School sign

This school sign has been dark since the first part of March. Parents are waiting anxiously to see when it will light up again.

With a new school year fast approaching in South Dakota, the usual feelings of excitement, anticipation and opportunity have been replaced with angst, anxiety and worry.

The COVID-19 pandemic has cast a pall of uncertainty over whether students, teachers and staff can safely return to schools for in-person teaching and learning. As of mid-July in South Dakota, the vast majority of public schools appeared poised to open in late August and bring children back to the classroom, though many are offering a remote, home-based option.

To better understand what people at all levels of the public education system are enduring, South Dakota News Watch in early July contacted several South Dakotans on the front lines of the fall 2020 return to school.

Before school starts, Jodi Jensen and her husband are facing a decision that could have life-or-death consequences for their son, Justin.

Justin is a gregarious, high-achieving sixth-grader who loves going to school in Huron. According to his mom, Justin desperately wants to see his friends and teachers again.

Jensen wants to send him back to school in August, but the coronavirus has created agony over the choice of whether Justin returns to classes, undergoes remote learning through the school district or begins a home-school program with his mom.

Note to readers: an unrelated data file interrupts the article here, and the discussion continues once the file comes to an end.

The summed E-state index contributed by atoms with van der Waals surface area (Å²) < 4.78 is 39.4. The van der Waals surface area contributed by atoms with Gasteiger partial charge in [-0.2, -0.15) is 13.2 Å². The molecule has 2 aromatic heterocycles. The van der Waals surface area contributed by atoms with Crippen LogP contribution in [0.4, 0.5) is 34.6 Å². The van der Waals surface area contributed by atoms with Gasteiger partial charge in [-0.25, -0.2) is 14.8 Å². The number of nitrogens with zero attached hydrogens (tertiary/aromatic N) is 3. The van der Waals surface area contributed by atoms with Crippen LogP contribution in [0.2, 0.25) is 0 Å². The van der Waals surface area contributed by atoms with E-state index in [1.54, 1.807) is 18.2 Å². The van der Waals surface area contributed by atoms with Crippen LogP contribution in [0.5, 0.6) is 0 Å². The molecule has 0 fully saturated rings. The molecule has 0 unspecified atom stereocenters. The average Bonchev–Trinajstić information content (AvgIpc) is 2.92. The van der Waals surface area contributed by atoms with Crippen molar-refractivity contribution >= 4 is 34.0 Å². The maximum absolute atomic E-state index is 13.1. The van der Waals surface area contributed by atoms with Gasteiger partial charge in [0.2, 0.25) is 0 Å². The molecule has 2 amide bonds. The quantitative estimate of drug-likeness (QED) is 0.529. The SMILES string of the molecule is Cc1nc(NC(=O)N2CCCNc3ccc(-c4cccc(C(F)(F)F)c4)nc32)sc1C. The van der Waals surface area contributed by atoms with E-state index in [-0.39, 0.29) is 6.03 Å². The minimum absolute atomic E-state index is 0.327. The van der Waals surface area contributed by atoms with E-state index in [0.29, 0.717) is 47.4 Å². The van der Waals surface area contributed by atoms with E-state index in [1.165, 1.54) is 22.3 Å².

If Justin became infected with COVID-19, the likelihood of major complications, possibly even death, is high due to a number of comorbidity issues created by previous and ongoing illnesses.

Justin had whooping cough at two weeks old, which destroyed part of his bronchial function. Later, he contracted Kawasaki Syndrome, a lymphatic disorder that can cause swelling in coronary arteries but also swelling of mucous membranes in the mouth, nose and throat. Justin also has dysautonomia, which inhibits his ability to regulate body temperature, and he suffers from severe asthma.

“When he catches even the slightest cold, he gets very sick very quickly and it turns into pneumonia very quickly,” Jensen said.

See full story in this week’s Leader-Courier.